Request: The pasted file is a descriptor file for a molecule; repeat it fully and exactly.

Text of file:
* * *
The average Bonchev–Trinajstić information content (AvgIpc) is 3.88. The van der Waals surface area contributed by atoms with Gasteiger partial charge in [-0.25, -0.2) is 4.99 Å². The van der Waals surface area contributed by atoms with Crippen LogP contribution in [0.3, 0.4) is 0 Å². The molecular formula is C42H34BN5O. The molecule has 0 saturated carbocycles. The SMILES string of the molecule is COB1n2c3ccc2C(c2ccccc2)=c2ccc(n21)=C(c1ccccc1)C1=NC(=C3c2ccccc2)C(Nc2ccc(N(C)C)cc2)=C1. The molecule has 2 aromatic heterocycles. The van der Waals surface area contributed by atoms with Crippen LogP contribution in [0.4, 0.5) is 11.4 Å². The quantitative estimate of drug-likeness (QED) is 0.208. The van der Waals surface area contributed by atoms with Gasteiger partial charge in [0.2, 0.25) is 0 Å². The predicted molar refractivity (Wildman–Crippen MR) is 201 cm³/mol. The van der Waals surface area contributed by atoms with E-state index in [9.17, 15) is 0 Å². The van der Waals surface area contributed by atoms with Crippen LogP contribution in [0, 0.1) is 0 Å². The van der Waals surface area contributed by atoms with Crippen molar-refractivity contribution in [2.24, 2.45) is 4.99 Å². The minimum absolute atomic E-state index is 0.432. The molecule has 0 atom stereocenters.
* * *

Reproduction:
The average Bonchev–Trinajstić information content (AvgIpc) is 3.88. The van der Waals surface area contributed by atoms with Gasteiger partial charge in [-0.25, -0.2) is 4.99 Å². The van der Waals surface area contributed by atoms with Crippen LogP contribution in [0.3, 0.4) is 0 Å². The molecular formula is C42H34BN5O. The molecule has 0 saturated carbocycles. The SMILES string of the molecule is COB1n2c3ccc2C(c2ccccc2)=c2ccc(n21)=C(c1ccccc1)C1=NC(=C3c2ccccc2)C(Nc2ccc(N(C)C)cc2)=C1. The molecule has 2 aromatic heterocycles. The van der Waals surface area contributed by atoms with Crippen LogP contribution in [0.4, 0.5) is 11.4 Å². The quantitative estimate of drug-likeness (QED) is 0.208. The van der Waals surface area contributed by atoms with Gasteiger partial charge in [0.2, 0.25) is 0 Å². The predicted molar refractivity (Wildman–Crippen MR) is 201 cm³/mol. The van der Waals surface area contributed by atoms with E-state index in [9.17, 15) is 0 Å². The van der Waals surface area contributed by atoms with Crippen LogP contribution in [0, 0.1) is 0 Å². The van der Waals surface area contributed by atoms with Crippen molar-refractivity contribution in [2.24, 2.45) is 4.99 Å². The minimum absolute atomic E-state index is 0.432. The molecule has 0 atom stereocenters.